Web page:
SAN FRANCISCO -- For the past two weeks, federal law enforcement officials have depicted Raymond "Shrimp Boy" Chow as the true epicenter of a sprawling corruption, drug and gun trafficking and conspiracy investigation that ensnared Democratic state Sen. Leland Yee.
But while Chow remains jailed on a scroll of federal criminal charges, his newly-minted legal team, led by famed San Francisco lawyer Tony Serra, is lashing out with a vengeance against the government's case, calling it a compilation of crimes "fabricated" by the FBI with taxpayer money.
Thus far, Yee's lawyer has remained silent on the government's case against the suspended legislator. But at least from Chow's corner, it's game-on with federal prosecutors.
"There's definitely two sides to the story," Serra told reporters Thursday in his North Beach law office, surrounded by Chow backers wearing bright red "Free Shrimp Boy" T-shirts. "Only when the case randomly pointed toward Yee, they had the celebrity defendant they wanted all the time. If Yee hadn't been involved, maybe my client would never have been charged."
Yee and many of his 28 co-defendants are scheduled to make their first appearance Friday morning before U.S. District Judge Charles Breyer, who is handling the case. The hearing is expected to involve routine legal matters, although federal prosecutors disclosed in court papers Thursday that they plan to add charges in the case, including possibly racketeering against some defendants, in the next few months.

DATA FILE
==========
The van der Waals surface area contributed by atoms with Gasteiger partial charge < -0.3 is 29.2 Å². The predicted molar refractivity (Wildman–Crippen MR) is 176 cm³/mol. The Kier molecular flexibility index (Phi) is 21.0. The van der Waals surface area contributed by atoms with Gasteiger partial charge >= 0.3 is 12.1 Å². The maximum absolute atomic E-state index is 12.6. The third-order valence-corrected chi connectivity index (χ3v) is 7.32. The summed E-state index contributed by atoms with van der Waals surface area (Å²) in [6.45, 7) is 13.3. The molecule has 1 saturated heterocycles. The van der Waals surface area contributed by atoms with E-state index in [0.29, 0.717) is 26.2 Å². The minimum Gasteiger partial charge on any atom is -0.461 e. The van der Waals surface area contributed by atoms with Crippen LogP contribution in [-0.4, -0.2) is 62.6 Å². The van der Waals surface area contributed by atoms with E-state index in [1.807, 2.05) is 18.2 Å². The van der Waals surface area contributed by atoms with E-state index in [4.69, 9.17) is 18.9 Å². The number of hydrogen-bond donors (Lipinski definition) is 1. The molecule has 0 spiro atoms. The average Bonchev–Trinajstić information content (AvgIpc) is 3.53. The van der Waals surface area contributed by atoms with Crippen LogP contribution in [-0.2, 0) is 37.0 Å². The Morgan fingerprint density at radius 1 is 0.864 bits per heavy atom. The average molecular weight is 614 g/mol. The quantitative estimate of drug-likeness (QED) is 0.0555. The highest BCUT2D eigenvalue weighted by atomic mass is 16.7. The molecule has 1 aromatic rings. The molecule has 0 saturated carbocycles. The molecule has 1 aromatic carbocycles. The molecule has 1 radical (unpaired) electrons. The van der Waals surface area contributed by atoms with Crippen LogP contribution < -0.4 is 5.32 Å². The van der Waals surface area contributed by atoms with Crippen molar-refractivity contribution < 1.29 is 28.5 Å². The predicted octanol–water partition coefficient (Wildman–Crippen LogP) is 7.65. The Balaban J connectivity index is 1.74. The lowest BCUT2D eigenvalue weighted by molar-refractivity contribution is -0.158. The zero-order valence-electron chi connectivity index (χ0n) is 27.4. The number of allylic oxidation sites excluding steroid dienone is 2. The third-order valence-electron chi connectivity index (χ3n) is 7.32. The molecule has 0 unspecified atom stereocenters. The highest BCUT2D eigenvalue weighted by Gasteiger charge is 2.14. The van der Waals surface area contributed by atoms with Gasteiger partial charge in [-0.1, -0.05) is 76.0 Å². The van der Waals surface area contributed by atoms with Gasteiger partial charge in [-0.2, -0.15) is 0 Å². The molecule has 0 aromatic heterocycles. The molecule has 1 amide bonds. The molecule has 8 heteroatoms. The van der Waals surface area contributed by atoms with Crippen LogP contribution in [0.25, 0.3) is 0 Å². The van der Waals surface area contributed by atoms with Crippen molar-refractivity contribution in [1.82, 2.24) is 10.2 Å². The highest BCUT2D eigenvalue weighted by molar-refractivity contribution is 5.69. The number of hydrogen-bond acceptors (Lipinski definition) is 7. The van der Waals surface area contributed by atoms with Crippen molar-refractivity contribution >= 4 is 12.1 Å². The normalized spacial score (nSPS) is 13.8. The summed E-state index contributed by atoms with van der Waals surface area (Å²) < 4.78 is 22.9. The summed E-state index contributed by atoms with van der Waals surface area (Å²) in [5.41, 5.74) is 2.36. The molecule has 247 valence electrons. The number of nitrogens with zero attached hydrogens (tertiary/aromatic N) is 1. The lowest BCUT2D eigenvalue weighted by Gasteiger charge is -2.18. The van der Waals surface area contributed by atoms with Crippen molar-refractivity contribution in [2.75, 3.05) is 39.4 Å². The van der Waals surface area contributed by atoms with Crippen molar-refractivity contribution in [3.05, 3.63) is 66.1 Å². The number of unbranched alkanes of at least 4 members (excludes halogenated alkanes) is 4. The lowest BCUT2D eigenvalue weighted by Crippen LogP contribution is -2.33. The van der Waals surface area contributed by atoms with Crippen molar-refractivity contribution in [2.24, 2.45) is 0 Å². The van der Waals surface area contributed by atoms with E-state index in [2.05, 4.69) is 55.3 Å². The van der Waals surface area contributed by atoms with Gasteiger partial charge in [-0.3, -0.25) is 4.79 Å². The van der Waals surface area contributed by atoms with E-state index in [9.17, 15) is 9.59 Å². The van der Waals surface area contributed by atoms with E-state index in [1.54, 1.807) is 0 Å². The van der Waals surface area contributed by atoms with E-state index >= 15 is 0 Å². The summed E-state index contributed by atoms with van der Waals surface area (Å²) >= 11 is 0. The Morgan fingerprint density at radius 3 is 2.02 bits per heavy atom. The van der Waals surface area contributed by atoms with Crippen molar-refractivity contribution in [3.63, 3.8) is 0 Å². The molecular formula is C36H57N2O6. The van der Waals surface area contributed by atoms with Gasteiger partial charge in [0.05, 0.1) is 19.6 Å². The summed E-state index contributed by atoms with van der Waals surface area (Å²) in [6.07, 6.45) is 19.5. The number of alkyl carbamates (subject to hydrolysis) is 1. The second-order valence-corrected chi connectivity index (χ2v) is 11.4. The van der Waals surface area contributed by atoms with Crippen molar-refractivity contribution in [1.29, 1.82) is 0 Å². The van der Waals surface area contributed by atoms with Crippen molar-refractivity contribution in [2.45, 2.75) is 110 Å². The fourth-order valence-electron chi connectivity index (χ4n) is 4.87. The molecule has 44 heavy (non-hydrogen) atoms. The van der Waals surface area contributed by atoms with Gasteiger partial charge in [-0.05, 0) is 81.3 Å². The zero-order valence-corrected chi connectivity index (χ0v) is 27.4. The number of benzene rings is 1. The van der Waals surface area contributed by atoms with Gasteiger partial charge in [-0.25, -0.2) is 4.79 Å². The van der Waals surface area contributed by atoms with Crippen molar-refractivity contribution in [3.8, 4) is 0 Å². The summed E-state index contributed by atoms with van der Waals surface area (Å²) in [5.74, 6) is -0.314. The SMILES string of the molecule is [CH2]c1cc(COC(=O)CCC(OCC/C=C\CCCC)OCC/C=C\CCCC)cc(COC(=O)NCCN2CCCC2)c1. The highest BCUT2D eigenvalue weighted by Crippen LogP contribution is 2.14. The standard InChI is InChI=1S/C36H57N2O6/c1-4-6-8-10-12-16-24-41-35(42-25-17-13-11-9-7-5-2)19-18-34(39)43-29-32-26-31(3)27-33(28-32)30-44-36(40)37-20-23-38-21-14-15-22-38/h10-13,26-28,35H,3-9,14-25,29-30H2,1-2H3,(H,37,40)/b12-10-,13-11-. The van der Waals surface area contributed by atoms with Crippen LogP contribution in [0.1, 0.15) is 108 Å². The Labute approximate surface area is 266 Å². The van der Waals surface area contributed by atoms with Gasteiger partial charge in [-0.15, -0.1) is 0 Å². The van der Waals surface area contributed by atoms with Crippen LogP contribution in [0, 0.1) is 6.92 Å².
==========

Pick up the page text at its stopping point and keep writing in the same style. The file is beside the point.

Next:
Serra stressed that he considers the overall case against Yee and the other defendants an example of "overreaching by the government," saying the state senator has "a great entrapment case."
But Serra's primary argument is that law enforcement officials tried for years to bust Chow, and needed undercover agents luring him with cash and drug deals to build a case against an ex-felon who his supporters say had reformed.
U.S. Attorney Melinda Haag declined to comment on Serra's defense.
In a sweeping federal indictment, prosecutors offer a very different picture of Chow, describing him as the leader, or "Dragonhead," of an Asian organization called the Chee Kung Tong that law enforcement agents say was involved in drug and gun trafficking and money laundering, as well as trafficking in stolen booze and cigarettes. Chow is specifically charged with money laundering and trafficking in stolen goods.
The 54-year-old Chow has a long criminal history, serving time in federal prison for racketeering and other crimes. He was sentenced to 24 years in federal prison in 2000, but served only three years after cooperating in the government's case against reputed Asian organized crime figure Peter Chong.
Chow over the past four years allegedly accepted thousands of dollars in cash from undercover FBI agents for a variety of crimes, according to court papers. But his lawyers point to statements Chow made suggesting he tried to steer clear of crime, such as telling an undercover agent at one point: "That's terrible dude, I don't want to know that, that's illegal stuff."
The government's undercover probe into Chow's organization led to Yee, who was connected indirectly by Keith Jackson, a San Francisco political consultant involved in dealings with Chow and his organization.
The only charge against Yee that specifically connects him to Chow is an allegation he accepted a bribe from an undercover operative to sponsor a resolution lauding Chow's organization. "There is no nexus, no relationship whatsoever" between Chow and Yee, Serra said Thursday.
Chow's supporters say he has been unfairly targeted because of his past, and that he has worked with youths in the city's Asian community to keep them out of trouble.
"He would not do any of these things," said Eli Crawford, an ex-con who says he is close friends with Chow and has worked with him to curb gang violence.
Howard Mintz covers legal affairs. Contact him at 408-286-0236 or follow him at Twitter.com/hmintz